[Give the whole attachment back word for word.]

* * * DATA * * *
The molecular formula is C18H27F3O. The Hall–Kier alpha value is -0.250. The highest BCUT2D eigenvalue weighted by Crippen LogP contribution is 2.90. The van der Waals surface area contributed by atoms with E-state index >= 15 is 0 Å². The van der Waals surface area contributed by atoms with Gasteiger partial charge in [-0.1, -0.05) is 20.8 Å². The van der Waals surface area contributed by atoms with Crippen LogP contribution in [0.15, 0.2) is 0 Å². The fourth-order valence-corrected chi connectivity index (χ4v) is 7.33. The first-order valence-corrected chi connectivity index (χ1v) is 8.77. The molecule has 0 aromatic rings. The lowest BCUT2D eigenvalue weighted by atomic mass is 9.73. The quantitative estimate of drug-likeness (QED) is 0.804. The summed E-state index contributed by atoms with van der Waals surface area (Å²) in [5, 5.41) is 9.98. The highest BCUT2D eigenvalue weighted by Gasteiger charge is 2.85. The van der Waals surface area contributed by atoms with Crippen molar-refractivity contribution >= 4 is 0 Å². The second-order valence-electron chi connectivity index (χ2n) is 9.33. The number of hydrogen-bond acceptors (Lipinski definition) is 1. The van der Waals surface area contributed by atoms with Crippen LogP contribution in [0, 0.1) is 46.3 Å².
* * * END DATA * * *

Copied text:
The molecular formula is C18H27F3O. The Hall–Kier alpha value is -0.250. The highest BCUT2D eigenvalue weighted by Crippen LogP contribution is 2.90. The van der Waals surface area contributed by atoms with E-state index >= 15 is 0 Å². The van der Waals surface area contributed by atoms with Gasteiger partial charge in [-0.1, -0.05) is 20.8 Å². The van der Waals surface area contributed by atoms with Crippen LogP contribution in [0.15, 0.2) is 0 Å². The fourth-order valence-corrected chi connectivity index (χ4v) is 7.33. The first-order valence-corrected chi connectivity index (χ1v) is 8.77. The molecule has 0 aromatic rings. The lowest BCUT2D eigenvalue weighted by atomic mass is 9.73. The quantitative estimate of drug-likeness (QED) is 0.804. The summed E-state index contributed by atoms with van der Waals surface area (Å²) in [5, 5.41) is 9.98. The highest BCUT2D eigenvalue weighted by Gasteiger charge is 2.85. The van der Waals surface area contributed by atoms with Crippen molar-refractivity contribution >= 4 is 0 Å². The second-order valence-electron chi connectivity index (χ2n) is 9.33. The number of hydrogen-bond acceptors (Lipinski definition) is 1. The van der Waals surface area contributed by atoms with Crippen LogP contribution in [0, 0.1) is 46.3 Å².